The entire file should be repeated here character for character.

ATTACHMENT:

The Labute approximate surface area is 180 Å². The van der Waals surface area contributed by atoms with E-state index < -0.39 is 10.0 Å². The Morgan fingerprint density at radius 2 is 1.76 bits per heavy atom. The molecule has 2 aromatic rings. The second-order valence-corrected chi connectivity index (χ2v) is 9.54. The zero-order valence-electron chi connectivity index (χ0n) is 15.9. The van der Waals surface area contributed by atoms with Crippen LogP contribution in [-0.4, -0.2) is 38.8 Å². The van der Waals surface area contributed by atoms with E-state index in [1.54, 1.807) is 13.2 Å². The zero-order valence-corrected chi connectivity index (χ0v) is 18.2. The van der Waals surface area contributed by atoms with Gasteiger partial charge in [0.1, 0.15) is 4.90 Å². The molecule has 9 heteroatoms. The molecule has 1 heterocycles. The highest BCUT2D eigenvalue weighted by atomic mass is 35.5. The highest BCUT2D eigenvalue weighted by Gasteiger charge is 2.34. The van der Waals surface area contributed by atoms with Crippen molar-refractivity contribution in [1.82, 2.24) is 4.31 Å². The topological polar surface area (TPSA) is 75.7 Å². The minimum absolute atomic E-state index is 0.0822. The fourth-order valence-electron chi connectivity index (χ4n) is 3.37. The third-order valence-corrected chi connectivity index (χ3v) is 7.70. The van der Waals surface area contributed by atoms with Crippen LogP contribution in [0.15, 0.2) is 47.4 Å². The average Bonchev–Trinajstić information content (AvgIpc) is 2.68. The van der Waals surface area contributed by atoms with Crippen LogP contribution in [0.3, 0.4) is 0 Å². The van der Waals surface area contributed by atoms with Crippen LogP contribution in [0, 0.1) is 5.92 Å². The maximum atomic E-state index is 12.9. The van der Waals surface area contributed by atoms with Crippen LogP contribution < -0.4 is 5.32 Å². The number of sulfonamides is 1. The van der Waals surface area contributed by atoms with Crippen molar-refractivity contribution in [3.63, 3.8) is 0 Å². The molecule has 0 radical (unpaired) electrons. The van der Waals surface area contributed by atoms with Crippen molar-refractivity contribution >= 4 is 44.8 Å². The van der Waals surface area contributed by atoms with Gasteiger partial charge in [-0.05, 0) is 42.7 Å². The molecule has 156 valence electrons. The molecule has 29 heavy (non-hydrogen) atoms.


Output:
The Labute approximate surface area is 180 Å². The van der Waals surface area contributed by atoms with E-state index < -0.39 is 10.0 Å². The Morgan fingerprint density at radius 2 is 1.76 bits per heavy atom. The molecule has 2 aromatic rings. The second-order valence-corrected chi connectivity index (χ2v) is 9.54. The zero-order valence-electron chi connectivity index (χ0n) is 15.9. The van der Waals surface area contributed by atoms with Crippen LogP contribution in [-0.4, -0.2) is 38.8 Å². The van der Waals surface area contributed by atoms with E-state index in [1.54, 1.807) is 13.2 Å². The zero-order valence-corrected chi connectivity index (χ0v) is 18.2. The van der Waals surface area contributed by atoms with Gasteiger partial charge in [0.1, 0.15) is 4.90 Å². The molecule has 9 heteroatoms. The molecule has 1 heterocycles. The highest BCUT2D eigenvalue weighted by atomic mass is 35.5. The highest BCUT2D eigenvalue weighted by Gasteiger charge is 2.34. The van der Waals surface area contributed by atoms with Crippen molar-refractivity contribution in [1.82, 2.24) is 4.31 Å². The topological polar surface area (TPSA) is 75.7 Å². The minimum absolute atomic E-state index is 0.0822. The fourth-order valence-electron chi connectivity index (χ4n) is 3.37. The third-order valence-corrected chi connectivity index (χ3v) is 7.70. The van der Waals surface area contributed by atoms with Crippen LogP contribution in [0.15, 0.2) is 47.4 Å². The average Bonchev–Trinajstić information content (AvgIpc) is 2.68. The van der Waals surface area contributed by atoms with Crippen LogP contribution in [0.3, 0.4) is 0 Å². The van der Waals surface area contributed by atoms with Crippen LogP contribution in [0, 0.1) is 5.92 Å². The maximum atomic E-state index is 12.9. The van der Waals surface area contributed by atoms with Crippen LogP contribution < -0.4 is 5.32 Å². The number of sulfonamides is 1. The van der Waals surface area contributed by atoms with Crippen molar-refractivity contribution in [3.63, 3.8) is 0 Å². The molecule has 0 radical (unpaired) electrons. The van der Waals surface area contributed by atoms with Crippen molar-refractivity contribution >= 4 is 44.8 Å². The van der Waals surface area contributed by atoms with Gasteiger partial charge in [-0.05, 0) is 42.7 Å². The molecule has 156 valence electrons. The molecule has 29 heavy (non-hydrogen) atoms.